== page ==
[Fwd: When did food stop being local?]
Tue, 03 Nov 1998 12:32:31 -0500
Marla Rhodes wrote:
> I've often seen the statement that "the average food item in the US has
> traveled 1,300 miles before being eaten" (1969, US Dept of Defense, and
> cited elsewhere) and wondered at its implications about our modern food
> supply. Now I wonder just how far back in time one needs to go before
> that figure changes significantly.
> Awhile back I photocopied some pages from a book I came across, published
> in 1926 and titled "Food Costs and City Consumers," written by Charles
> Enos Artman. In it, Mr. Artman analyzes dietary and food distribution data
> in New York City and frets about the high cost of food distribution. He
> figured that "because of the diversity and distance of sources, the
> average length of haul for all perishables consumed in the New York market
> in 1923 was upwards of 1,500 miles."
> Principal sources of fresh fruits and vegetables coming into the NY
> Wholesale Market in 1923, based on rail and water receipts and
> excluding bananas, were California (21.5%), New York (16.5%), and Florida
> (14.1%), with Virginia, New Jersey, and foreign sources at 6% apiece, and
> a handful of other states at 1-5%. "Not more than 10% of this merchandise
> is locally grown (his definition is 30 miles or less), and only a scant 5%
> is sold directly from farmer to retailer....The bordering and nearby
> states of New York, New Jersey, Pennsylvania, Delaware, Maryland and the
> New England States produce only about 30% of the total."
> Mr. Artman figured the total monetary expenditure for food per "man" per
> day, and per family per year, and charts how families in Chicago, San
> Francisco, St. Louis and the twin cities spend signficantly less on food -
> from 7% to 29% below New York costs. His data table, labeled "Adequate
> Dietaries in Six Large Cities" was based on "actual consumption of food
> yielding approximately 3500 calories per man per day, in standard
> working-class families consisting of husband, wife and 3 children aged 2,
> 5 and 11 years, with total annual expenditure of $1300."
> 3500 calories a day! Current USDA Daily Values are based on a 2000
> calorie/day intake. Does this reflect the tremendous decrease in physical
> activity over the past 70 years?
> Mr. Artman then presents data showing how increased food prices in the
> different cities correlate to decreased consumption of perishable fruits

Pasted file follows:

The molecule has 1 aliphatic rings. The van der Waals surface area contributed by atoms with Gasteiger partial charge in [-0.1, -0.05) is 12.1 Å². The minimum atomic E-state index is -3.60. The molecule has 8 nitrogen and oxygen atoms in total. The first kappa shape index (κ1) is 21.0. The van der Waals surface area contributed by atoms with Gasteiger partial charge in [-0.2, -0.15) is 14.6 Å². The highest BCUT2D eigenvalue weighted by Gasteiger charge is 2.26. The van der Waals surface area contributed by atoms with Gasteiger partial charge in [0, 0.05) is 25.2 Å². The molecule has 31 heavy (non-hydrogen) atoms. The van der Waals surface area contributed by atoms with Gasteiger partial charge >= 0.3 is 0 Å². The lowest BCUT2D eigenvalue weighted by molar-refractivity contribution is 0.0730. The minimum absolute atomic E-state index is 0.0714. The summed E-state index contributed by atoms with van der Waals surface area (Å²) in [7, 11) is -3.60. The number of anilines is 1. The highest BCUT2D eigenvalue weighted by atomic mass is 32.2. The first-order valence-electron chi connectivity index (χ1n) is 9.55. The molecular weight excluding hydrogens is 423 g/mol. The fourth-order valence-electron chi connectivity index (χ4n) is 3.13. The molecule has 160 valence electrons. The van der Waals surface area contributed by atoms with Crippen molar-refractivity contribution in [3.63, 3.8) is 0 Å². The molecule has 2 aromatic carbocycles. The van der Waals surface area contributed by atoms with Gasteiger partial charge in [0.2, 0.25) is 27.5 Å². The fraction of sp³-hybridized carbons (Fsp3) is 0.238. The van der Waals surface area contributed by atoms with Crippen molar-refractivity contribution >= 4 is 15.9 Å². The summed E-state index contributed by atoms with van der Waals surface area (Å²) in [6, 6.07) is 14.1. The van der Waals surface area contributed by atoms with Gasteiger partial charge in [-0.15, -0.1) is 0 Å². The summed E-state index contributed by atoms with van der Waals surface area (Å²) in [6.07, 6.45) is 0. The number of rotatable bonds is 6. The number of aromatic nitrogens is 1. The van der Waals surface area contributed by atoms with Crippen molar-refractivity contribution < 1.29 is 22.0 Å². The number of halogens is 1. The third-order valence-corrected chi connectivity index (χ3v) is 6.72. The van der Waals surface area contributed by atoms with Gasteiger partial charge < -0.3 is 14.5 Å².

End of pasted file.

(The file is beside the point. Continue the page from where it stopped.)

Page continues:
> and vegetables. "Since the expense of city distribution of
> fruits and vegetables is considerably greater than that for the more
> staple foods [supported with studies on pages that I didn't photocopy],
> the higher cost of food to New York consumers indicates that they pay an
> even greater excess for these perishable articles...reduction in the
> expense of distribution should therefore be a stimulus to increased
> consumption...this study of factors affecting the expense of city
> distribution is therefore of particular significance. 'The whole
> industrial efficiency of the city is involved in this question of cheap
> food; and because New York is the great Atlantic gateway of the country,
> the problem of efficient feeding of New York City widens to a national
> problem'(quoted from the Report of the Federal Trade Commission on
> Wholesale Marketing of Food)
> Mr. Artman seems to assume that lowering distribution expenses would
> result in the passing along of savings to result in lowered food costs for
> urban families. Would anyone make that claim today?
> I have another study from a 1959 UMass research report by Frederick Cole
> title "Trends in Food Marketing and Their Importance to New England" that
> cites "In 1956, New England produced about 25% of the unloads of fresh
> fruits and vegetables in Boston, and in 1957 about 33%."
> It seems that from the 1920s-1950s, regionally produced fresh produce
> entering northeastern wholesale markets stayed roughly the same, ~30%.
> Does anyone have any current figures for origin of produce passing through
> northeastern wholesale markets?
> ** ** ** ** ** ** ** ** ** note new telephone # ** ** ** ** ** ** ** **
> Marla Rhodes
> Northeast Food System Partnership
> Information and Outreach Coordinator
> Interested in sharing ideas and information about community food security
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